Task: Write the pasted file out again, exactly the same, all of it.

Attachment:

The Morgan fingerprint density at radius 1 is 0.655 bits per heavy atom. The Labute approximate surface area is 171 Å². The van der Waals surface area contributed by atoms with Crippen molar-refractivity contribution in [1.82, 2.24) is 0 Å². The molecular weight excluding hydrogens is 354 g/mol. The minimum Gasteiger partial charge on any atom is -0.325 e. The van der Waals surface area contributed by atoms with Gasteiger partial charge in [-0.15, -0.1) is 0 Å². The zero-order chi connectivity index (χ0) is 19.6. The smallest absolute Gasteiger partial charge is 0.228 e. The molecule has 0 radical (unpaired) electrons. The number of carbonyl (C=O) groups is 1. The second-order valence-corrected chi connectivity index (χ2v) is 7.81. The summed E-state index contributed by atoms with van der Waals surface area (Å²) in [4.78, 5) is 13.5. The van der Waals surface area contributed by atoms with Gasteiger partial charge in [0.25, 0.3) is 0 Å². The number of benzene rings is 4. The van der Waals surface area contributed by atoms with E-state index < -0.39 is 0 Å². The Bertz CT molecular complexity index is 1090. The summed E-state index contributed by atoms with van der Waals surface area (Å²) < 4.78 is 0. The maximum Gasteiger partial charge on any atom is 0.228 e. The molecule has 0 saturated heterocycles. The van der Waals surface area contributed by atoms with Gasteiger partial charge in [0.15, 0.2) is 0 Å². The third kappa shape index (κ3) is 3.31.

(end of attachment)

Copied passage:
The Morgan fingerprint density at radius 1 is 0.655 bits per heavy atom. The Labute approximate surface area is 171 Å². The van der Waals surface area contributed by atoms with Crippen molar-refractivity contribution in [1.82, 2.24) is 0 Å². The molecular weight excluding hydrogens is 354 g/mol. The minimum Gasteiger partial charge on any atom is -0.325 e. The van der Waals surface area contributed by atoms with Gasteiger partial charge in [-0.15, -0.1) is 0 Å². The zero-order chi connectivity index (χ0) is 19.6. The smallest absolute Gasteiger partial charge is 0.228 e. The molecule has 0 radical (unpaired) electrons. The number of carbonyl (C=O) groups is 1. The second-order valence-corrected chi connectivity index (χ2v) is 7.81. The summed E-state index contributed by atoms with van der Waals surface area (Å²) in [4.78, 5) is 13.5. The van der Waals surface area contributed by atoms with Gasteiger partial charge in [0.25, 0.3) is 0 Å². The number of benzene rings is 4. The van der Waals surface area contributed by atoms with E-state index < -0.39 is 0 Å². The Bertz CT molecular complexity index is 1090. The summed E-state index contributed by atoms with van der Waals surface area (Å²) < 4.78 is 0. The maximum Gasteiger partial charge on any atom is 0.228 e. The molecule has 0 saturated heterocycles. The van der Waals surface area contributed by atoms with Gasteiger partial charge in [0.15, 0.2) is 0 Å². The third kappa shape index (κ3) is 3.31.